The game's two campaigns focus on their respective sides' leaders, the Commanders. The story of either the Core or the Arm starts with an effort to defend the protagonist's homeworld and initiate a turning point in the overall war. The player then fights a series of battles on a number of planets and moons, as transported through Galactic Gates, a fictional form of faster-than-light travel. As the player progresses, more units become available for construction, either through the course of background story or upon completion of a mission centered around the unit in question. Mission objectives include protecting a vital structure or area, eliminating all enemy units, or capturing a pivotal enemy unit. The worlds upon which the player wages warfare force the player to adapt to different strategies; for example, deployment on a world whose surface is entirely composed of archipelagos necessitates the construction of an effective navy, while lava planets deny the player any form of naval combat whatsoever. Some have occasional weather conditions, such as lightly injurious meteor storms. Both campaigns include 25 missions, the final mission ending the war with a final strike on the enemy's homeworld — either the Arm's natural Empyrrean or the Core's artificial Core Prime.
The default unit limit was originally 200, which was changed to 250 in Total Annihilation: The Core Contingency—by modifying the totala.ini file in the game folder, users can increase this limit up to 500. With a binary modification of the program file and sufficient hardware, the unit limit can be increased to 5000 per team, due to the Swedish Yankspankers.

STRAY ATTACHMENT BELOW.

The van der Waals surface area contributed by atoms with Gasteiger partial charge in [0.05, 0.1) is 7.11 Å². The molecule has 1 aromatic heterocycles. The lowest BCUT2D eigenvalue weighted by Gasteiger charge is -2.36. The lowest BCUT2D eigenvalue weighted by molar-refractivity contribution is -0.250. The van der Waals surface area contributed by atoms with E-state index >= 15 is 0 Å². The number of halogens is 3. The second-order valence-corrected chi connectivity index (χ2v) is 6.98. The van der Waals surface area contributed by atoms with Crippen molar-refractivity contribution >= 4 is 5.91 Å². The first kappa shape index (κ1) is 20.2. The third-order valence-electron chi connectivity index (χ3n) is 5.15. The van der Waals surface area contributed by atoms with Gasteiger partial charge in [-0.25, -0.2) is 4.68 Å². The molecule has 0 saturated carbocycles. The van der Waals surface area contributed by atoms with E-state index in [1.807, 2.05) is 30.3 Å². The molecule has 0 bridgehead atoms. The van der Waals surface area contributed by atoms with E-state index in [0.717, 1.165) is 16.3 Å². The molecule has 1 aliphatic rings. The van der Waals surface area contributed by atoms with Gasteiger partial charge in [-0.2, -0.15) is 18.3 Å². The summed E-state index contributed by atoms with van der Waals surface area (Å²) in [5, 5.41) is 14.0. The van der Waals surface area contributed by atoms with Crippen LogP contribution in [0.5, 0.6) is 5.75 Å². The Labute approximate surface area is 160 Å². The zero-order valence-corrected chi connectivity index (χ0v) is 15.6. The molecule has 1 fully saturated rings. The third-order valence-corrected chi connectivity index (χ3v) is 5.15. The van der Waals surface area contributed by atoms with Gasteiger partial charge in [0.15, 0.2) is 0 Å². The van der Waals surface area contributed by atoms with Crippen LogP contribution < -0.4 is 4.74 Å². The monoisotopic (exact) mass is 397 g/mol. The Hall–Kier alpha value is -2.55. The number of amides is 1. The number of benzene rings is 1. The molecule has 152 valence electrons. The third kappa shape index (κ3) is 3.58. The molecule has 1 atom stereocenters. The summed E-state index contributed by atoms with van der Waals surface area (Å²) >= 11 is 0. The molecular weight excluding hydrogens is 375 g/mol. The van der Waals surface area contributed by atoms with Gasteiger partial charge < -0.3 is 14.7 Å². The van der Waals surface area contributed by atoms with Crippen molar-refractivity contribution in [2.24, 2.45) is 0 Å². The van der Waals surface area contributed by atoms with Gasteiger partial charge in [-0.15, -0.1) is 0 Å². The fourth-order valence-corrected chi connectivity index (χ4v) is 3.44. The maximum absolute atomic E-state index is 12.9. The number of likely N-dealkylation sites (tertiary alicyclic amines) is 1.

Data files containing game information can be placed within the game directory, whose contents would then be incorporated into the game. Units, weapons, AI tweaks, missions, races, and new map tilesets can be added, as well as a wide range of modifications and total conversions.
Apart from official enhancements released by Cavedog for free, including units and patches, there is large community support with thousands of third-party add-ons and utilities. A prime example is the Uberhack modification, which modifies all of the existing units and adds several additional ones, in the attempt to balance the game and create unique roles for each of the wide variety of units.
It was recently named to Gamespot's The Greatest Games of All Time list of 50 games. The editors stated "It's not as famous as Warcraft or Command & Conquer, but Total Annihilation is arguably better than any other real-time strategy game to date.
Total Annihilation: Kingdoms Cavedog Casts Its Spell.(Cavedog Entertainment's strategy game)(Software Review)(Evaluation)
Oct 01, 1999; Regarded by many as one of the top real-time strategy games of all time, Cavedog Entertainment's Total Annihilation won the...